Wednesday, January 19, 2011

Thailand Etiquette

Thai customs can be a bit confusing; foreigners are not expected to know and follow local etiquette to the letter, but good manners and appropriate dress will earn you instant respect. A few small gestures and a general awareness will help foster a spirit of good will. First-time visitors are sure to make a few laughable mistakes: read below carefully in order to avoid the more offensive faux pas.
Thais greet each other with a graceful bow called a wai. Hands are pressed together; the higher they are held, the greater the respect. Younger people are always expected to wai an elder first, who will almost always return the gesture. Foreigners are more or less exempt from this custom. In hotels, doormen, bellhops, and waitresses will frequently wai to you. Don't feel compelled to return the greeting; a simple smile of acknowledgment is all that's necessary. In situations where a wai is appropriate, like when meeting a person of obvious status, a friend's mother or father, or a monk, don't fret about the position of your hands. To keep them level to your chest is perfectly acceptable. Two exceptions -- never wai a child, and never expect a monk to wai back (they are exempted from the custom).
One of the most important points of Thai etiquette to remember is that Thais expect a certain level of equanimity, calm, and light-heartedness in any personal dealings. If you are prone to temper, aggravation, and frustration, Thailand can be a challenge. Displays of anger and confrontational behavior, especially from foreign visitors, get you nowhere. Thais don't just think such outbursts are rude but believe them to be an indication of a lesser-developed human being. Getting angry and upset is in essence "losing face" by acting shamefully in front of others, and Thai people will walk away or giggle, to spare revealing their embarrassment. Travelers who throw fits often find themselves ignored or abandoned by the very people who could help.
So what do you do if you encounter a frustrating situation? The Thai philosophy advocates chai yen, meaning, "Take it easy. Chill." If it's a situation you can't control, like a traffic jam or a delayed flight -- chai yen. If you find yourself at loggerheads with the front desk, arguing with a taxi driver, or in any other truly frustrating situation, keep calm, try a little humor, and find a non-confrontational, compromising solution that will save face for all involved.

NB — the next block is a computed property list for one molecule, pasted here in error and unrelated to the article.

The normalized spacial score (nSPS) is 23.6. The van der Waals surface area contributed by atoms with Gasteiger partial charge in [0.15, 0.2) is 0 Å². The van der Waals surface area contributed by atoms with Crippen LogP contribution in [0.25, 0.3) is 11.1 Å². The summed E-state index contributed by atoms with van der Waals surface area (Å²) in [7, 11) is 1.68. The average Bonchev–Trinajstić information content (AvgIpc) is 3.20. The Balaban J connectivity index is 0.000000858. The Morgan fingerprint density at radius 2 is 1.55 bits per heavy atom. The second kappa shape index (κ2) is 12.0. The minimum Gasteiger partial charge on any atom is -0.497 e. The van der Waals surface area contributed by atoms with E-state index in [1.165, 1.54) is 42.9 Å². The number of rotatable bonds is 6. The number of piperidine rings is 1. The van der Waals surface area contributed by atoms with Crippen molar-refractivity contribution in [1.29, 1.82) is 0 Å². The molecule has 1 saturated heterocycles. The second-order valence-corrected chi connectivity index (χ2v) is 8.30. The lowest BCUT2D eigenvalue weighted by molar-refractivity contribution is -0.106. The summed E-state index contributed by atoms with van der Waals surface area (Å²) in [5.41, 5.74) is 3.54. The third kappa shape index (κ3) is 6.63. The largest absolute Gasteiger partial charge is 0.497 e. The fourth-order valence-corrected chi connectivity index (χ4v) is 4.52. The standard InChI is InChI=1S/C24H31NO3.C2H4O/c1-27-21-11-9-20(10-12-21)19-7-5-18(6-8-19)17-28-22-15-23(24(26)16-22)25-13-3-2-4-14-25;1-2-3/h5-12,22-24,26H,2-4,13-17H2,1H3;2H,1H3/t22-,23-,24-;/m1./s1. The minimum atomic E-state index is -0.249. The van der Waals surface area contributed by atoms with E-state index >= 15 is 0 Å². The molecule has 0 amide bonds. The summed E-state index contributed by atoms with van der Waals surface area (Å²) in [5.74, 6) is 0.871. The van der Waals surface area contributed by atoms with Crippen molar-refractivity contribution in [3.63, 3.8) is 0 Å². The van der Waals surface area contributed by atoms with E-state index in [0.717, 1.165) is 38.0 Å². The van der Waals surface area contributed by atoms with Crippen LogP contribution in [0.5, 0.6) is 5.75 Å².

The Thais hold two things sacred: their religion and their royal family. In temples and royal palaces, strict dress code is enforced. Wear long pants or skirts, with a neat shirt, and tops with shoulder-covering sleeves. Remove shoes and hats before entering temple buildings if it is the custom (that's always indicated at entry), and give worshippers their space. Be mindful of your feet -- sit with your legs curled beside you, never in front, or pointing at the Buddha image. While photographing images is sometimes allowed, do not climb on any image or pose near it in a way that can be seen as showing disrespect. Women should be especially cautious around monks, who are not allowed to touch members of the opposite sex. If a woman needs to hand something to a monk, she should either hand it to a man to give to the monk, or place the item in front of him. Important: Never, ever, say anything critical or improper about the royal family, past or present, not even in jest. Never deface images of royalty (on coins, stamps, or posters); this will result in a hefty prison sentence. In movie theaters, everyone is expected to stand for the national anthem, which is played before every screening.
Young Thai society may seem very liberal, but it is in fact remarkably conservative and sartorially prudish. You will notice that educated Thais always cover their shoulders and wear knee- or ankle-length hemlines. Men tend to wear a mix of casual-smart gear with collared shirts and would never be unkempt. In the city, it is considered extremely improper to dress in cut-off shorts, skimpy tops, singlets, or postage-stamp miniskirts. This may look good for a night's clubbing but is regarded by locals as unacceptable attire -- unless you are working in a go-go bar, or want to give that impression. On beaches, European women sometimes sunbathe topless; this is never accepted by locals, many of whom are Muslim. Foreign men who choose to go bare-chested are regarded with equal distaste, and moreover, distrust.
Thais avoid public displays of affection. While straight members of the same gender often hold hands, or walk arm in arm (this includes men), you'll rarely see a Thai man and woman acting this way. Thai women who date foreign men flaunt these rules openly, but as a rule of thumb, Thais frown upon lovers who touch, hug, or kiss in public.
Buddhists believe the feet are the lowliest part of the body, so using the foot to point or touch an object in Thailand is unbelievably insulting. Do not point your feet at a person or a Buddha image, or use your foot to tap a runaway coin (it bears the king's image).
In contrast, the head is considered the most sacred part of the body. Don't touch a Thai on the head or tousle a child's hair, but rather offer a friendly pat on the back. Even barbers have to ask permission to touch a customer's crown.

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